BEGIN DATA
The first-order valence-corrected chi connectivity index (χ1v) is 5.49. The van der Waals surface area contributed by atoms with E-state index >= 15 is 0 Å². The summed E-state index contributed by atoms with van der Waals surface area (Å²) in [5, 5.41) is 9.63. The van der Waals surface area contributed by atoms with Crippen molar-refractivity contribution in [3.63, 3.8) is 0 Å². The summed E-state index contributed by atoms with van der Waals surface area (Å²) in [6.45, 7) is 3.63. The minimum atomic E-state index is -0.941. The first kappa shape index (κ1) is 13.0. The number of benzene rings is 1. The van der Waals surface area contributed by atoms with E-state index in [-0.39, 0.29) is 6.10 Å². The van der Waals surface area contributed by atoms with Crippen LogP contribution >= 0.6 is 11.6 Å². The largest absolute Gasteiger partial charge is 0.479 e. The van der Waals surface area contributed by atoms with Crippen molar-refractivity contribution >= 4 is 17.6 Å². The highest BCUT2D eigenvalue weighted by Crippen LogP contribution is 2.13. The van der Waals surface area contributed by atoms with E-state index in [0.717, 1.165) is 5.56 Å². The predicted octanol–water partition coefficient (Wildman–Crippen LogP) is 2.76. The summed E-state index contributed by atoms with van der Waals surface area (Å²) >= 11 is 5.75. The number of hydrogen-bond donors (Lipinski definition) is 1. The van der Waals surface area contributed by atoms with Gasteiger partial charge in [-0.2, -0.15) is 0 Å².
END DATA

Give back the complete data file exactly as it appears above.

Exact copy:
The first-order valence-corrected chi connectivity index (χ1v) is 5.49. The van der Waals surface area contributed by atoms with E-state index >= 15 is 0 Å². The summed E-state index contributed by atoms with van der Waals surface area (Å²) in [5, 5.41) is 9.63. The van der Waals surface area contributed by atoms with Crippen molar-refractivity contribution in [3.63, 3.8) is 0 Å². The summed E-state index contributed by atoms with van der Waals surface area (Å²) in [6.45, 7) is 3.63. The minimum atomic E-state index is -0.941. The first kappa shape index (κ1) is 13.0. The number of benzene rings is 1. The van der Waals surface area contributed by atoms with E-state index in [-0.39, 0.29) is 6.10 Å². The van der Waals surface area contributed by atoms with Crippen LogP contribution >= 0.6 is 11.6 Å². The largest absolute Gasteiger partial charge is 0.479 e. The van der Waals surface area contributed by atoms with Crippen molar-refractivity contribution >= 4 is 17.6 Å². The highest BCUT2D eigenvalue weighted by Crippen LogP contribution is 2.13. The van der Waals surface area contributed by atoms with E-state index in [0.717, 1.165) is 5.56 Å². The predicted octanol–water partition coefficient (Wildman–Crippen LogP) is 2.76. The summed E-state index contributed by atoms with van der Waals surface area (Å²) >= 11 is 5.75. The number of hydrogen-bond donors (Lipinski definition) is 1. The van der Waals surface area contributed by atoms with Gasteiger partial charge in [-0.2, -0.15) is 0 Å².